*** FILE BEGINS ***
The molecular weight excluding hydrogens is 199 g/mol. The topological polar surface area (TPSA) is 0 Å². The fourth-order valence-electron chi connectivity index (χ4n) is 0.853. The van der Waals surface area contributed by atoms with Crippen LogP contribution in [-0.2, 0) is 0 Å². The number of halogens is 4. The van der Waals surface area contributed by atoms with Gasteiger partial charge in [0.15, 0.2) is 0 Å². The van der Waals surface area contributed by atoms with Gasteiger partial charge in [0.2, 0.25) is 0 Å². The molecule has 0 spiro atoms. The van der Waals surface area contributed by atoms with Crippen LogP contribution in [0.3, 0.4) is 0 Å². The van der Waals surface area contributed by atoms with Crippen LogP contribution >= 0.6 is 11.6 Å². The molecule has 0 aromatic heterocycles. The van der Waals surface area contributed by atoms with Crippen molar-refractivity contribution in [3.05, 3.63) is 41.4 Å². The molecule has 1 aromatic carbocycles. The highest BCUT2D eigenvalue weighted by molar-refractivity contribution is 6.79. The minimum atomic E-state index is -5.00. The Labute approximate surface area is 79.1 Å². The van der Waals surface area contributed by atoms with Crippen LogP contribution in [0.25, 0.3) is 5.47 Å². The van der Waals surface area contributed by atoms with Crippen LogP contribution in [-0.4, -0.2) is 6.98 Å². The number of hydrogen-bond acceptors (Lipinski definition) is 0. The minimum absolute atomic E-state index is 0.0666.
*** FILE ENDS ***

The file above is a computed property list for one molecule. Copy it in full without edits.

The molecular weight excluding hydrogens is 199 g/mol. The topological polar surface area (TPSA) is 0 Å². The fourth-order valence-electron chi connectivity index (χ4n) is 0.853. The van der Waals surface area contributed by atoms with Crippen LogP contribution in [-0.2, 0) is 0 Å². The number of halogens is 4. The van der Waals surface area contributed by atoms with Gasteiger partial charge in [0.15, 0.2) is 0 Å². The van der Waals surface area contributed by atoms with Gasteiger partial charge in [0.2, 0.25) is 0 Å². The molecule has 0 spiro atoms. The van der Waals surface area contributed by atoms with Crippen LogP contribution in [0.3, 0.4) is 0 Å². The van der Waals surface area contributed by atoms with Crippen LogP contribution >= 0.6 is 11.6 Å². The molecule has 0 aromatic heterocycles. The van der Waals surface area contributed by atoms with Crippen molar-refractivity contribution in [3.05, 3.63) is 41.4 Å². The molecule has 1 aromatic carbocycles. The highest BCUT2D eigenvalue weighted by molar-refractivity contribution is 6.79. The minimum atomic E-state index is -5.00. The Labute approximate surface area is 79.1 Å². The van der Waals surface area contributed by atoms with Crippen LogP contribution in [0.25, 0.3) is 5.47 Å². The van der Waals surface area contributed by atoms with Crippen LogP contribution in [-0.4, -0.2) is 6.98 Å². The number of hydrogen-bond acceptors (Lipinski definition) is 0. The minimum absolute atomic E-state index is 0.0666.